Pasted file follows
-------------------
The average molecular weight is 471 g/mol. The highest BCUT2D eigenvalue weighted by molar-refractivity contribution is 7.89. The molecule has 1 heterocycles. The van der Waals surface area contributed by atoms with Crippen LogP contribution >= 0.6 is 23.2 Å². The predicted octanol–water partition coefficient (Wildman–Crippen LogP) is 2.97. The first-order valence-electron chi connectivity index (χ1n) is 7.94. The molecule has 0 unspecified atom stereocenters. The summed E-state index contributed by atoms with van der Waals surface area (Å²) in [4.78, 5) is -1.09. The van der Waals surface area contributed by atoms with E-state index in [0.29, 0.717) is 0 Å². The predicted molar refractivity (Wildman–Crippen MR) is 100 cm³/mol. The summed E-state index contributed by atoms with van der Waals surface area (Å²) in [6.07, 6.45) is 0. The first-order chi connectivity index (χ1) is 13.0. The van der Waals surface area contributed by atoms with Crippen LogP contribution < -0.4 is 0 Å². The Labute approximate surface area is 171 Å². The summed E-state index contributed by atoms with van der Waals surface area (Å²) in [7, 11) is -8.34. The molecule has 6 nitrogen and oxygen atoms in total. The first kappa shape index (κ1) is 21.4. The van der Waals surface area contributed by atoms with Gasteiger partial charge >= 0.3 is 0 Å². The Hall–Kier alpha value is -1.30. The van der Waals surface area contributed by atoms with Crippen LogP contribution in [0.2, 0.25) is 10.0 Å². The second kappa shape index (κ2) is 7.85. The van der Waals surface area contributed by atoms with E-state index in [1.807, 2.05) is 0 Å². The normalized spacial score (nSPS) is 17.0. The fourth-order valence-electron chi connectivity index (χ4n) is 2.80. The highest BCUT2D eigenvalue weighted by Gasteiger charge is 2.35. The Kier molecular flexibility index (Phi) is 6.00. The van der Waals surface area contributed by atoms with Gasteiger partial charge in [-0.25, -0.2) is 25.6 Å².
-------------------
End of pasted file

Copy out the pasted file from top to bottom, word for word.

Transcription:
The average molecular weight is 471 g/mol. The highest BCUT2D eigenvalue weighted by molar-refractivity contribution is 7.89. The molecule has 1 heterocycles. The van der Waals surface area contributed by atoms with Crippen LogP contribution >= 0.6 is 23.2 Å². The predicted octanol–water partition coefficient (Wildman–Crippen LogP) is 2.97. The first-order valence-electron chi connectivity index (χ1n) is 7.94. The molecule has 0 unspecified atom stereocenters. The summed E-state index contributed by atoms with van der Waals surface area (Å²) in [4.78, 5) is -1.09. The van der Waals surface area contributed by atoms with E-state index in [0.29, 0.717) is 0 Å². The predicted molar refractivity (Wildman–Crippen MR) is 100 cm³/mol. The summed E-state index contributed by atoms with van der Waals surface area (Å²) in [6.07, 6.45) is 0. The first-order chi connectivity index (χ1) is 13.0. The van der Waals surface area contributed by atoms with Crippen LogP contribution < -0.4 is 0 Å². The Labute approximate surface area is 171 Å². The summed E-state index contributed by atoms with van der Waals surface area (Å²) in [7, 11) is -8.34. The molecule has 6 nitrogen and oxygen atoms in total. The first kappa shape index (κ1) is 21.4. The van der Waals surface area contributed by atoms with Gasteiger partial charge >= 0.3 is 0 Å². The Hall–Kier alpha value is -1.30. The van der Waals surface area contributed by atoms with Crippen LogP contribution in [0.2, 0.25) is 10.0 Å². The second kappa shape index (κ2) is 7.85. The van der Waals surface area contributed by atoms with E-state index in [1.807, 2.05) is 0 Å². The normalized spacial score (nSPS) is 17.0. The fourth-order valence-electron chi connectivity index (χ4n) is 2.80. The highest BCUT2D eigenvalue weighted by Gasteiger charge is 2.35. The Kier molecular flexibility index (Phi) is 6.00. The van der Waals surface area contributed by atoms with Gasteiger partial charge in [-0.25, -0.2) is 25.6 Å².